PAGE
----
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Benefits and shortcomings of the synchronic approach.

Benefits and shortcomings of the synchronic approach

What are the benefits and shortcomings of the synchronic approach to the study of society used by functionalists and structural functionalists?

Traditionally, all linguistic study was diachronic: all language study focused on language’s change over time. For example, a predominant question asked in a diachronic study is how did Old English transition to the very different Middle English to the different, yet similar, Modern English of Queen Elizabeth’s time. For example, see the progress of Old English gieddian to Middle English singan to the uninflected Modern English sing. Or see the progress of the modern representation of a sleep vision (for which we now have no single word other than “dream” OE drēam; ME dreem) from Old English mǣting to Middle English sweven. It is clear there is much of interest in diachronic study

The thing it foliage out, even so, is definitely the connection between language and culture: it never asks Why changes happened from your social standpoint nor How culture makes use of language or perhaps is influenced by variations in it. The answers to these and similar questions lies not in the progress of language over time (diachronic) but in language and society interacting in a given set time (synchronic). Synchronic study of language is the study of the interaction between language and society in a fixed time period. Therefore, synchronic language study answers these questions previously neglected by diachronic study. Therefore, the advantage to synchronic language study is that the social linguistic dynamics of a set time period may be discovered.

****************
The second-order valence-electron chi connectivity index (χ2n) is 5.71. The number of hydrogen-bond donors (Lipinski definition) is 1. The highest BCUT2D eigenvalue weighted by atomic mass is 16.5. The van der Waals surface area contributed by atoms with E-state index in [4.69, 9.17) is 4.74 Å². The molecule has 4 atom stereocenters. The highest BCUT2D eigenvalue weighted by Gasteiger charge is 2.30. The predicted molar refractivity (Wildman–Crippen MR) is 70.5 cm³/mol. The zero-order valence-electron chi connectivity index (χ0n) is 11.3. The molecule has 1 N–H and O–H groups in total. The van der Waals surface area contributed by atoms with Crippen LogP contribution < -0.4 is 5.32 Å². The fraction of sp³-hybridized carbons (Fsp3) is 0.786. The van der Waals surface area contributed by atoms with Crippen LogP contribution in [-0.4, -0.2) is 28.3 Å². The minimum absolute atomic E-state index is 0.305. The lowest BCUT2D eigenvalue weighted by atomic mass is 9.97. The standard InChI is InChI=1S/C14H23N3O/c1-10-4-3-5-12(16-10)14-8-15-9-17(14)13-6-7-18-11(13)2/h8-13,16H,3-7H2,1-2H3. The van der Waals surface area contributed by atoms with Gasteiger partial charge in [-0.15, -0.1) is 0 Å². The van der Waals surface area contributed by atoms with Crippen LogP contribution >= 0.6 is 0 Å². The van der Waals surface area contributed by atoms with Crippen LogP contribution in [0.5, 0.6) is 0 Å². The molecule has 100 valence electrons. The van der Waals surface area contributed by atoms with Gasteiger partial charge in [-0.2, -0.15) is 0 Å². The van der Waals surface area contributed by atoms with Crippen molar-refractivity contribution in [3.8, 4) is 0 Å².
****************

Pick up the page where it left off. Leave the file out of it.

Moreover, the established time period of synchronic study might be previously or it could be from the provide. Diachronic study can look only at the past. Consequently, while synchronic study may lead to attempts to predict future changes based on present dynamics, diachronic study can only poorly lend itself to attempts at predictions. A disadvantage of synchronic study is that perspective is lacking. With only synchronic language study, data may be misunderstood in its context and lead to conclusions that are faulty. For example, it may lead to predictions skewed by historic bias or it may lead to definition of sub-group dynamics skewed by inadequate background data.

At the start of this option, you must ask, “Why am I understanding this vocabulary? ” Of course, an ideal study would include both diachronic and synchronic study, but if your intention is to be an oral translator for, for example, the tourism trade, a synchronic approach is advantageous because it deals with the way a language works in a specific time period (here, the present). But if you want to translate historical texts or literature from past centuries, you will want to know how the language formed and grew through many time periods—a diachronic study. If you are, for example, a student from another culture seeking to learn English for a tourist guide occupation, you would want to concentrate on modern synonyms, modern slang, modern connotation, modern cognates, etc.; but if you wanted to be an English history scholar, you would want to study the Chaucerian contributions, the Elizabethan expansion, and the r-metathesis phenoma, etc., and in that case a synchronous approach would not be as fruitful. Virtually all language scholars study both elements of a language. The important difference is the question you ask – is it “What does that word mean? ” or “Where did that word come from? ” and it is easy to see that these two questions are inexorably linked. That is why a good dictionary gives word origins as well as denotative definitions.